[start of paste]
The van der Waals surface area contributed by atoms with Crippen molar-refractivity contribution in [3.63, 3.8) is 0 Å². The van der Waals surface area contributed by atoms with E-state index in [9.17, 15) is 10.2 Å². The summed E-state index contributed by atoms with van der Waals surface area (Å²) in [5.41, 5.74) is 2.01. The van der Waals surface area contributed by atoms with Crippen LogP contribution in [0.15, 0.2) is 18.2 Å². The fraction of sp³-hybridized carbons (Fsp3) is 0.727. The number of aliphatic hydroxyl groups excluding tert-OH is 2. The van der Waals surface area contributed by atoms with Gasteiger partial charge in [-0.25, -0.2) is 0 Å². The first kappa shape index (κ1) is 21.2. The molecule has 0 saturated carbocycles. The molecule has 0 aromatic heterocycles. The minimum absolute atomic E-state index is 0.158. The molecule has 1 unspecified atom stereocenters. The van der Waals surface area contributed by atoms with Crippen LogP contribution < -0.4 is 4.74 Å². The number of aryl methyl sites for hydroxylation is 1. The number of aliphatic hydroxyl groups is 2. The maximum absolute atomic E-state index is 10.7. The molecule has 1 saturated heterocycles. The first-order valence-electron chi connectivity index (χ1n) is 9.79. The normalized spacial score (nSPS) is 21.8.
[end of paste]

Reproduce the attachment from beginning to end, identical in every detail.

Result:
The van der Waals surface area contributed by atoms with Crippen molar-refractivity contribution in [3.63, 3.8) is 0 Å². The van der Waals surface area contributed by atoms with E-state index in [9.17, 15) is 10.2 Å². The summed E-state index contributed by atoms with van der Waals surface area (Å²) in [5.41, 5.74) is 2.01. The van der Waals surface area contributed by atoms with Crippen LogP contribution in [0.15, 0.2) is 18.2 Å². The fraction of sp³-hybridized carbons (Fsp3) is 0.727. The number of aliphatic hydroxyl groups excluding tert-OH is 2. The van der Waals surface area contributed by atoms with Gasteiger partial charge in [-0.25, -0.2) is 0 Å². The first kappa shape index (κ1) is 21.2. The molecule has 0 saturated carbocycles. The molecule has 0 aromatic heterocycles. The minimum absolute atomic E-state index is 0.158. The molecule has 1 unspecified atom stereocenters. The van der Waals surface area contributed by atoms with Crippen LogP contribution < -0.4 is 4.74 Å². The number of aryl methyl sites for hydroxylation is 1. The number of aliphatic hydroxyl groups is 2. The maximum absolute atomic E-state index is 10.7. The molecule has 1 saturated heterocycles. The first-order valence-electron chi connectivity index (χ1n) is 9.79. The normalized spacial score (nSPS) is 21.8.